Norse exploration and settlement of Iceland, Greenland and ¿Vinland¿ are fascinating topics and novels based on these activities are rich with promise. I read this novel soon after reading The King of Vinland¿s Saga and was not disappointed.Though it appears to be a substantial work, due to heavy paper stock, it only encompasses roughly 350 pages. Even then, as a result of relatively large type and generous spacing, it reads more like a 250 page book and can easily be polished off in a weekend.The story revolves around a colony of Norse settlers located on the coast of Iceland. The story is rich in detail, focusing on the challenges faced by the settlers and the interpersonal relationships that exist among them. Weather and conditions are harsh, but no harsher than some of the warlike and conniving homesteaders who combine to improve their lot at the expense of what they perceive to be weaker elements of the society.All in all, this is an entertaining but not spectacular piece of work.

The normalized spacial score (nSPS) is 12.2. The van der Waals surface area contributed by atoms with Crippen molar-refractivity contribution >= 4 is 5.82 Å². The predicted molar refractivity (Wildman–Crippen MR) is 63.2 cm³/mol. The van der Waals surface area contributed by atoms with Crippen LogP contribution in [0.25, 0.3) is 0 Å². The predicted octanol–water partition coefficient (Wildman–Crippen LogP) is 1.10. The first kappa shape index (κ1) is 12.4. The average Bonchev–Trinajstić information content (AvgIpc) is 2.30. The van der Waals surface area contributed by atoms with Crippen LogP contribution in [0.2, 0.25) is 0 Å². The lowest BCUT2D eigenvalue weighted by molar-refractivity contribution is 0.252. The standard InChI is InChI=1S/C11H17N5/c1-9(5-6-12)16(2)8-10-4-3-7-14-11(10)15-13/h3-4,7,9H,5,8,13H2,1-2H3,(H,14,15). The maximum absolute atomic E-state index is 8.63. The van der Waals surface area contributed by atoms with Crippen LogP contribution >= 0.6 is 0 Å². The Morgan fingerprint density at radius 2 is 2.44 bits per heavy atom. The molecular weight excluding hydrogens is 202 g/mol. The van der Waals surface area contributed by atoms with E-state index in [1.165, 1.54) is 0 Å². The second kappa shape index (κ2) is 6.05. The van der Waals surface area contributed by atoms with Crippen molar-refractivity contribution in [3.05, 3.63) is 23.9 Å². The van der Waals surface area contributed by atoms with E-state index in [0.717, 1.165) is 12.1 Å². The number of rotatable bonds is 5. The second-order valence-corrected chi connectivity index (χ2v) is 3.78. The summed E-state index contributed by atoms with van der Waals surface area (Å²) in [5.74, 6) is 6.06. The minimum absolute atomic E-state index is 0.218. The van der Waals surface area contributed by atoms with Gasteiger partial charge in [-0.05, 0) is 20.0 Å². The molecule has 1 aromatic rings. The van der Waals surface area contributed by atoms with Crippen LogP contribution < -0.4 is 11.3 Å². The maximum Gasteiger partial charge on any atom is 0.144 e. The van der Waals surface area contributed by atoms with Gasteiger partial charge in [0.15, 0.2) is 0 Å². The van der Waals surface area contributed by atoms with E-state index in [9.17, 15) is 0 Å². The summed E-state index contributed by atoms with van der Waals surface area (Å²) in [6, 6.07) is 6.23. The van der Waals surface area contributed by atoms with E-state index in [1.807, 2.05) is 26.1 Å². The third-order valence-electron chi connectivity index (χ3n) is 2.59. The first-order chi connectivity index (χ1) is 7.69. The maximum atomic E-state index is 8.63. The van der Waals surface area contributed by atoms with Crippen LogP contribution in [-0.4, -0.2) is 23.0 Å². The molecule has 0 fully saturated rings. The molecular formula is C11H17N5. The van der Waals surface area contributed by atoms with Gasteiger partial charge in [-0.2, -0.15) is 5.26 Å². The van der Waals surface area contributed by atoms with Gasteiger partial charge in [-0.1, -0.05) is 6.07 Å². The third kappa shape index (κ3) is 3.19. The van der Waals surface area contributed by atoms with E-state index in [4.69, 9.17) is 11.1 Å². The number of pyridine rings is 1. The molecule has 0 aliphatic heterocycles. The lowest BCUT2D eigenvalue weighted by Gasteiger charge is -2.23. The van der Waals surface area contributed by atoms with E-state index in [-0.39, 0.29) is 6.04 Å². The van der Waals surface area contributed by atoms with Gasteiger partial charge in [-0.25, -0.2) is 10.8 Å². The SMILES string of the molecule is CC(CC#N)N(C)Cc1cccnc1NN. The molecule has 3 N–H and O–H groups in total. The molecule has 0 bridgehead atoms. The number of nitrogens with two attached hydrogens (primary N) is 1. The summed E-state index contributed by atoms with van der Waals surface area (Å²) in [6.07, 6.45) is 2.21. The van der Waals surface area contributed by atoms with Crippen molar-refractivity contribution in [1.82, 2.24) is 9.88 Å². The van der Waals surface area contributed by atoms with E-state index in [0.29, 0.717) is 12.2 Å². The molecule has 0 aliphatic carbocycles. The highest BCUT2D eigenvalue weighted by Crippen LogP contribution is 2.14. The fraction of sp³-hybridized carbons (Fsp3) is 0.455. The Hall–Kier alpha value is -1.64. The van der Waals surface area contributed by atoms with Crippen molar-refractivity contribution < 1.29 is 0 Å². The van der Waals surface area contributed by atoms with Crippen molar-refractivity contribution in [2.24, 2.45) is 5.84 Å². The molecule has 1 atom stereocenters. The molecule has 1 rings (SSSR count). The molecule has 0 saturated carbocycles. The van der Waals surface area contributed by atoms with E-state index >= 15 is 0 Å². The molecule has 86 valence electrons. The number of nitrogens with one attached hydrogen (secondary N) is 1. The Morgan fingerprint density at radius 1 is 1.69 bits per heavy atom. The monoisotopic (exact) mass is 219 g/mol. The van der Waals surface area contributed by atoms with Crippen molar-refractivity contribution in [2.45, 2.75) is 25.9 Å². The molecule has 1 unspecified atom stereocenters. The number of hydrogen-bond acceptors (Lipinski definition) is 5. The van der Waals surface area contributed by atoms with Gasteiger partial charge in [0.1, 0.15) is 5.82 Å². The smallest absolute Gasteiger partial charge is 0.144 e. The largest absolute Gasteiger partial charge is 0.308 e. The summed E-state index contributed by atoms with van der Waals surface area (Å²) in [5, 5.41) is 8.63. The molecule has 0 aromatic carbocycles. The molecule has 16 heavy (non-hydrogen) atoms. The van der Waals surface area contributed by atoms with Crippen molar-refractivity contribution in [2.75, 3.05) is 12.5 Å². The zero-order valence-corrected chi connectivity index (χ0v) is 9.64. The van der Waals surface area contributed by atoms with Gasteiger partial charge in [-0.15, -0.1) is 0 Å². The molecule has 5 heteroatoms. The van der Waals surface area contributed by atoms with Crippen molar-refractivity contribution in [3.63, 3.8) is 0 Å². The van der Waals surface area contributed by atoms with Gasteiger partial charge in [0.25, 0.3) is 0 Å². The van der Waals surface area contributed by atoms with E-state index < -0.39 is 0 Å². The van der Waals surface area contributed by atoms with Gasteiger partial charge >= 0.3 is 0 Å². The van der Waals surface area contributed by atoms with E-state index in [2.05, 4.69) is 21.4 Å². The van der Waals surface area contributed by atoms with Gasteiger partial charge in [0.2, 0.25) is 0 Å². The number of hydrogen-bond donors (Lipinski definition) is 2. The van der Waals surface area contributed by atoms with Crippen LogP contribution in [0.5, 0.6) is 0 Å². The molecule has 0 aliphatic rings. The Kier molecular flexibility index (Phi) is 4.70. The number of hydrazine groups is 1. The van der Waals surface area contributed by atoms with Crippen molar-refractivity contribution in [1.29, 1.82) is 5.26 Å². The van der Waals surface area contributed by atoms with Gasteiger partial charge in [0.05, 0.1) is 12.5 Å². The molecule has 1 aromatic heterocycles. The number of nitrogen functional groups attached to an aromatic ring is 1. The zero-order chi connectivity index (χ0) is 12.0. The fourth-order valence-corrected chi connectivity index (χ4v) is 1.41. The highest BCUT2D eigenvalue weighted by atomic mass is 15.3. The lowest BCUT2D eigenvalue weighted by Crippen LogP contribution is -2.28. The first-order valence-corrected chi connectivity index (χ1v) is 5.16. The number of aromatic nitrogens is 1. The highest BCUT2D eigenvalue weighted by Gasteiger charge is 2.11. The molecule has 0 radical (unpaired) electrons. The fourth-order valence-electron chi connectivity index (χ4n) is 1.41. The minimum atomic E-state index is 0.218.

Pros: engaging, intricate plotlines, lots of political intrigueCons: the names are confusing for the first few chaptersA lot of medieval literature tends to be boring. The way of writing was not a style we normally appreciate today. While there's often a lot of action, there's little character development and too much description. Now, part of the problem is that a lot of medieval literature was meant to be recited rather than read (thinking specifically of earlier stuff, of which the Icelandic Sagas, that Saga: A Novel of Medieval Iceland was based on, were a part of). I haven't read any Icelandic Sagas, so this observation is drawn from having read Beowulf and numerous other primary sources from various periods that we refer to as the Middle Ages.Jeff Janoda took these sagas and turned them into living stories. Reading his prose felt like listening to a storyteller. He has just enough description to give you a sense of place and people, religion and culture. His characters develop throughout the novel, some becoming more naive, others growing up fast. There's a lot of political intrigue, and just enough action to keep you reading.The story is about the various feuds begun when Thorolf cuts the hay from both his meadow and that of his neighbour, Ulfar. When Ulfar tries to get satisfaction for this theft, he's forced to change allegiance, an act that spirals into a cold war for land and influence.One of the most fascinating things about the story is the idea that with so much interbreeding, blood feuds are simply not practical. So most legal affairs are dealt with at the yearly Thing, where the Gothi, clan leaders, pass judgement. Of course, once some of the Gothi start taking matters into their own hands, blood feud becomes a real possibility.The only complaint I had about the book (and it would have been impossible to get rid of) was the number of names that started with a 'T'. Thorbrand, Thorgils, Thorleif and Thorolf are all major characters introduced in the first few chapters. The author provides a glossary of names, but I never looked at it, choosing to flip back to earlier passages to help get the names straight.This is an excellent novel and if you have any interest in Iceland, medieval or otherwise, I highly recommend it.